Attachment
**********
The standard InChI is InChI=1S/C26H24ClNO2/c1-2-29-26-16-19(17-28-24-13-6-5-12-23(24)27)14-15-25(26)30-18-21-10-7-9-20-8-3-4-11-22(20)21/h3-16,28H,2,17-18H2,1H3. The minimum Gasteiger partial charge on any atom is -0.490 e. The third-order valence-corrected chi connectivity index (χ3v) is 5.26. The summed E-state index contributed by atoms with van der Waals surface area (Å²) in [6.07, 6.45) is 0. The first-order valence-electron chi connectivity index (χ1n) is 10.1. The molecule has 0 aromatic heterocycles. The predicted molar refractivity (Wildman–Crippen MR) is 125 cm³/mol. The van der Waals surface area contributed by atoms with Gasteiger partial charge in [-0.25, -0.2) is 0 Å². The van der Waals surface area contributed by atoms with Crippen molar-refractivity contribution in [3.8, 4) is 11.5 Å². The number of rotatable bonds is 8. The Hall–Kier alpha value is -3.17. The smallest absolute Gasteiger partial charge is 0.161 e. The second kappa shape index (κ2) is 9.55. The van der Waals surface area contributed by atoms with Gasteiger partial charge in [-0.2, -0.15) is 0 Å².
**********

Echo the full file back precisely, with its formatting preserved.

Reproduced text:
The standard InChI is InChI=1S/C26H24ClNO2/c1-2-29-26-16-19(17-28-24-13-6-5-12-23(24)27)14-15-25(26)30-18-21-10-7-9-20-8-3-4-11-22(20)21/h3-16,28H,2,17-18H2,1H3. The minimum Gasteiger partial charge on any atom is -0.490 e. The third-order valence-corrected chi connectivity index (χ3v) is 5.26. The summed E-state index contributed by atoms with van der Waals surface area (Å²) in [6.07, 6.45) is 0. The first-order valence-electron chi connectivity index (χ1n) is 10.1. The molecule has 0 aromatic heterocycles. The predicted molar refractivity (Wildman–Crippen MR) is 125 cm³/mol. The van der Waals surface area contributed by atoms with Gasteiger partial charge in [-0.25, -0.2) is 0 Å². The van der Waals surface area contributed by atoms with Crippen molar-refractivity contribution in [3.8, 4) is 11.5 Å². The number of rotatable bonds is 8. The Hall–Kier alpha value is -3.17. The smallest absolute Gasteiger partial charge is 0.161 e. The second kappa shape index (κ2) is 9.55. The van der Waals surface area contributed by atoms with Gasteiger partial charge in [-0.2, -0.15) is 0 Å².